Te Ngāpara Centre for Restorative Practice, led by the Diana Unwin Chair in Restorative Justice.
The Centre serves as the focus for collaborative, interdisciplinary research and teaching on restorative justice theory and practice, both within the justice sector and beyond. The holder of the Chair, the Professor of Restorative Practice, provides academic and professional leadership to a team of researchers and practitioners, and facilitates collaborative engagement between public sector agencies and civil society organisations on restorative justice issues.
The Government has expressed support for increasing the reach and quality of restorative interventions, and the practitioner community is set to expand considerably in the coming years. The Chair in Restorative Practice will play a pivotal role in carrying this momentum forward in an academically credible and practice-focused way.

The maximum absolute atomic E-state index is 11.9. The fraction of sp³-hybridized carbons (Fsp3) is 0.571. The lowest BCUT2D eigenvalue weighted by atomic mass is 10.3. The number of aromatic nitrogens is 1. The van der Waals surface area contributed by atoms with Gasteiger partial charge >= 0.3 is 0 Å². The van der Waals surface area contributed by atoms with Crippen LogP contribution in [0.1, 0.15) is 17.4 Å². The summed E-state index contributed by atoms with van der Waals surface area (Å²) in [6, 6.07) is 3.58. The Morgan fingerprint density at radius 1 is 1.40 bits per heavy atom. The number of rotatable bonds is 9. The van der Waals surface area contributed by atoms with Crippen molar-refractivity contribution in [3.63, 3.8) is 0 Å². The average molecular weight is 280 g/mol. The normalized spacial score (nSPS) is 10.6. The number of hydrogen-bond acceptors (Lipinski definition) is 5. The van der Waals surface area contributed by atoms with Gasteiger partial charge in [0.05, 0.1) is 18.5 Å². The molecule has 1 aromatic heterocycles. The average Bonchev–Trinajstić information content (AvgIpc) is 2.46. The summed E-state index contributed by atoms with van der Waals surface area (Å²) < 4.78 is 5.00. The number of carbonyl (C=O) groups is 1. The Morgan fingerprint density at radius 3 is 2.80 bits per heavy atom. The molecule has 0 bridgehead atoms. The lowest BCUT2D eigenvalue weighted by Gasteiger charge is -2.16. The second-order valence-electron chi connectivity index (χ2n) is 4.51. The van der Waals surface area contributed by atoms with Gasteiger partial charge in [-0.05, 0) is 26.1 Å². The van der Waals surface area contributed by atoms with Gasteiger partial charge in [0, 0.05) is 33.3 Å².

In 2021, the Deputy Vice Chancellor (Māori) Office gifted the Centre the name Te Ngāpara with this story:
Ngāpara is a resinous wood of trees such as kahikatea and rimu that is used as a torch or to provide soot for moko (tattooing). We view the name as acting as a shining light, a way forward, for restoring justice and resolving issues. Traditionally, moko was applied to signify events including acts of rebalancing and reciprocity necessary to restore peace.